University of Arizona a dot Cooperative Extension

Following Cotton Development Over the Fruiting Cycle
(Publication az1206)
(PDF file version, 33KB)

by Jeffrey C. Silvertooth,
Extension Agronomist - Cotton

As we follow the basic stages in the development of the cotton crop, we commonly look for points relative to the fruiting or flowering cycle (Figure 1). For example, early bloom, peak bloom, and cut-out are major stages in cotton crop development. We also generally recognize that the period between first bloom and cut-out is when the greatest potential in the crop yield is either gained or lost. In following the various stages from early bloom to cut-out, one could go through the process of counting fresh flowers in a given area on a regular basis, and then plot them over time during the course of the season. However, this represents a rather time consuming process, and what is more commonly done is a more general description of the crop that is often related to calendar dates.

In monitoring various plant growth factors, we have found that the Upland and Pima cotton varieties grown in Arizona can be tracked over their fruiting cycle by the use of several simple measures. The information presented in Table 1 outlines several approaches that can be used to track important stages in crop development such as first pinhead squares (PHS), matchhead squares (MHS), first bloom (FB), early bloom (EB), peak bloom (PB), and cut-out. These stages are outlined in terms of heat units accumulated since planting (HUAP), number of mainstem nodes present, and the number of nodes above the top white bloom (NAWB); which is also sometimes referred to as nodes above the top white flower (NAWF). The node numbers listed for various stages of growth and HUAP, represent minimum numbers of mainstem nodes that one should find at those points in the season.

If we examine a cotton plant and locate its top fresh bloom on a fruiting branch (at the first fruiting position from the mainstem), we can simply count the number of mainstem nodes above this top white bloom (NAWB) to the terminal (last node with a one inch diameter leaf) for an estimate of progression towards cut-out. Sampling several plants in this manner allows us to develop an average number for the NAWB. What is generally found for all Upland and Pima varieties is that the NAWB is representative of crop development as shown in Table 1. For example, at early bloom we would expect to find about 9 to 11 NAWB, and about 7 to 8 at or near peak bloom. Also, as the NAWB value decreases to 5 or less, the crop is progressing into cut-out. Distinct or complete cut-out has occurred when the plant has exhausted all existing fruiting sites, and blooms move to the top of the plant.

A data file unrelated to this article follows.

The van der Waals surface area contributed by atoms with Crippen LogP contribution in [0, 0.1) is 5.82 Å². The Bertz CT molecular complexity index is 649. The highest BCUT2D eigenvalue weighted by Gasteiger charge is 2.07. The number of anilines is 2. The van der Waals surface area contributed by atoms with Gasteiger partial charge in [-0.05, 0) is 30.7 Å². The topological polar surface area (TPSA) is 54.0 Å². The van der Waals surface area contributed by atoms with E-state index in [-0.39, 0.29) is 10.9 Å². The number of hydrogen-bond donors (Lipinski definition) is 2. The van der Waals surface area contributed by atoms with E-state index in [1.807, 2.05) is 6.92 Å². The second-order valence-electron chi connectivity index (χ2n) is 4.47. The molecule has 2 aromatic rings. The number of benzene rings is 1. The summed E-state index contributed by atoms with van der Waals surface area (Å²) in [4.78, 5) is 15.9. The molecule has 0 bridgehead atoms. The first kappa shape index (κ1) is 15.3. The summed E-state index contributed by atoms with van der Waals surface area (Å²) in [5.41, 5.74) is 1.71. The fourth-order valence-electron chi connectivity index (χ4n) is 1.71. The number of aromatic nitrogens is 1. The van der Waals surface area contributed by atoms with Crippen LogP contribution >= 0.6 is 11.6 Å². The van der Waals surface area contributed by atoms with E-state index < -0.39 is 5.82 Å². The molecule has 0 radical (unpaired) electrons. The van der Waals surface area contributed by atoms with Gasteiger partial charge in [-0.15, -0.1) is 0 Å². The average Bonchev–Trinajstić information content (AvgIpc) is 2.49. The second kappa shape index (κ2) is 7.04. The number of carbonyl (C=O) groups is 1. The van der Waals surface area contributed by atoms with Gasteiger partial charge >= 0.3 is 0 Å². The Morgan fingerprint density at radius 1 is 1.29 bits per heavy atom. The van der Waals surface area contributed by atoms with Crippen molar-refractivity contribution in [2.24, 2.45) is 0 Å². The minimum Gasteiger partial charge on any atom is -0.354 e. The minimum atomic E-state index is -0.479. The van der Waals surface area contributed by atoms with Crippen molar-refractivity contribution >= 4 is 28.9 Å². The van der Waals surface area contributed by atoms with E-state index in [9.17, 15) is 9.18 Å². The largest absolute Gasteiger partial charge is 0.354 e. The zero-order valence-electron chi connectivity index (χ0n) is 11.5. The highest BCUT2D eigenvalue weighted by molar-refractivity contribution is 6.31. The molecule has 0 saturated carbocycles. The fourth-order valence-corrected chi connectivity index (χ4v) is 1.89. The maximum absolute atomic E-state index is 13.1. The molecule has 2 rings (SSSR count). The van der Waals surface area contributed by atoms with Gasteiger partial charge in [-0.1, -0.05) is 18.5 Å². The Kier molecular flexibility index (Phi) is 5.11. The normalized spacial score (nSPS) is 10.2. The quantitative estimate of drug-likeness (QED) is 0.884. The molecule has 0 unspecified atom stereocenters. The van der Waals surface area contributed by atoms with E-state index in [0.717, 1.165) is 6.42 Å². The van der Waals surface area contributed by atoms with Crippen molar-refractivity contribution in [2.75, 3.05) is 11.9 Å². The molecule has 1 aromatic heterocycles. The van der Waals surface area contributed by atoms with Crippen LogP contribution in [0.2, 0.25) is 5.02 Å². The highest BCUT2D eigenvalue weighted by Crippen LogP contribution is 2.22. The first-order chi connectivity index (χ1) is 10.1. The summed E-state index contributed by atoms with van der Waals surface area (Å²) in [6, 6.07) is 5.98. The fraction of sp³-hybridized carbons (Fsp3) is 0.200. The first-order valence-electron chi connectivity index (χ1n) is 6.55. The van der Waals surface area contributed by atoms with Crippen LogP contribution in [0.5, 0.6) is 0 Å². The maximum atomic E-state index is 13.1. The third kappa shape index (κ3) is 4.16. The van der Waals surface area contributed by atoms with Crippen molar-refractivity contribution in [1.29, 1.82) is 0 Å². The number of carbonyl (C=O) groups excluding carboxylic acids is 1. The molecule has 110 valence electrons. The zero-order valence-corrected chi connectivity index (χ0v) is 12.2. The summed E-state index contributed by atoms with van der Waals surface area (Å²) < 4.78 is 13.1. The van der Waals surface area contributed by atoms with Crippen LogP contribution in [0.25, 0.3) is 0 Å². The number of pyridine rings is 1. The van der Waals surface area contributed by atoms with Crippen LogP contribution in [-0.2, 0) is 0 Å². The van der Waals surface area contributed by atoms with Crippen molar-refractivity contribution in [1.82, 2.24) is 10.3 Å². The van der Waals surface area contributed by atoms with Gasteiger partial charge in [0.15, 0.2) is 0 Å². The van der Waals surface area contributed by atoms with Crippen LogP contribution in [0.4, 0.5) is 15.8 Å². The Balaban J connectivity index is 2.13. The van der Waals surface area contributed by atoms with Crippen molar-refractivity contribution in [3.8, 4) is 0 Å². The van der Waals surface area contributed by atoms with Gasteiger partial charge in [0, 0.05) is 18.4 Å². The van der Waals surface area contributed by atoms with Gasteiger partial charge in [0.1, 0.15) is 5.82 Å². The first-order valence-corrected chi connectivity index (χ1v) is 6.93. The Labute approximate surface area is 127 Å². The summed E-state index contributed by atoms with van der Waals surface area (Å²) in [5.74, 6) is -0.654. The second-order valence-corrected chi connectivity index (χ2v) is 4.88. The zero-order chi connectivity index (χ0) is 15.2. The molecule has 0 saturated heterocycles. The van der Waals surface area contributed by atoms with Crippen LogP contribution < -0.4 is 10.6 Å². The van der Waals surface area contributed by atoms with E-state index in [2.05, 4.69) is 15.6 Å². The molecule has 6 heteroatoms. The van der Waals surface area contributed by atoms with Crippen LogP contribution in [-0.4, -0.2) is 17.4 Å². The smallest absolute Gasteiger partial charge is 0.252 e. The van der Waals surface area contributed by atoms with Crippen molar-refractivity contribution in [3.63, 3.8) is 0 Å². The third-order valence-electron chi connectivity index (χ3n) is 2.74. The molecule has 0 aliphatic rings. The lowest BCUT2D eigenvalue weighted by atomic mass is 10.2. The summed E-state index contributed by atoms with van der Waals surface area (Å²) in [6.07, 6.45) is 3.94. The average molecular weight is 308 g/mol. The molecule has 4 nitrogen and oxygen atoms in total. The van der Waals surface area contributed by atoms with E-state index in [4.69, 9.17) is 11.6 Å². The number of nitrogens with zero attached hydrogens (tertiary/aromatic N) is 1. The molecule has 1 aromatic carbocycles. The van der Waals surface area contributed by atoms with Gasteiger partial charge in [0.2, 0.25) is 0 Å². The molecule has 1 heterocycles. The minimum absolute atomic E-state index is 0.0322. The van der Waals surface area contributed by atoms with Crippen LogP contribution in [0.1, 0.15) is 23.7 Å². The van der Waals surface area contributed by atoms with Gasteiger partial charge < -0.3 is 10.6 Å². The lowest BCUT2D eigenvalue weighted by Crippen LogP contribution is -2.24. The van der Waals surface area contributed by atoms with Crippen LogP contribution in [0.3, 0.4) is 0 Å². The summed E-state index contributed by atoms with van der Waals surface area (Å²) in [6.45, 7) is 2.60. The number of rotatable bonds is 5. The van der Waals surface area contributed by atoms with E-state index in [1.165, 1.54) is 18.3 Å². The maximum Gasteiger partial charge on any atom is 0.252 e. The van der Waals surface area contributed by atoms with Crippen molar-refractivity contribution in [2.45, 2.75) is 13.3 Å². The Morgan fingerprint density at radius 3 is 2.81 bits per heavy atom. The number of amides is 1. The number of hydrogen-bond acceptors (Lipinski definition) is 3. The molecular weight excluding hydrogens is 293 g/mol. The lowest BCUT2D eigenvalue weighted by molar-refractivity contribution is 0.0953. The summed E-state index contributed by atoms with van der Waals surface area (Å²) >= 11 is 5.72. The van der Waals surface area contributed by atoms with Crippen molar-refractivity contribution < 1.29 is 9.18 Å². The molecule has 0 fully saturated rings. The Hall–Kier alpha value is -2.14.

Cotton varieties will vary to some extent as to when or how fast they progress toward cut-out. The general ranges in expected cut-out for the three basic variety types is shown in Table 2 as a function of heat units accumulated after planting (HUAP, 86/55EF thresholds). Cotton growers can therefore monitor crop development over the season by simply counting the NAWB and compare that progression for the variety in question to the information listed in Tables 1 and 2. Estimates in HUAP can be easily obtained through AZMET or the UA weekly cotton advisory on a county basis. Tracking the crop in this manner offers a relatively easy method for watching for pre-mature or delayed progression through the fruiting cycle.

generalized flower curve for

	Arizona cotton varieties

important growth stages for cotton


general cut-out occurences for cotton variety types commonly grown in Arizona

Full Disclaimers

Issued in furtherance of Cooperative Extension work, acts of May 8 and June 30, 1914, in cooperation with the U.S. Department of Agriculture, James A. Christenson, Director Cooperative Extension, College of Agriculture and Life Sciences, The University of Arizona.

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Information provided by Jeffrey C. Silvertooth,
Extension Agronomist - Cotton, College of Agriculture, The University of Arizona.
Material written February 2001.

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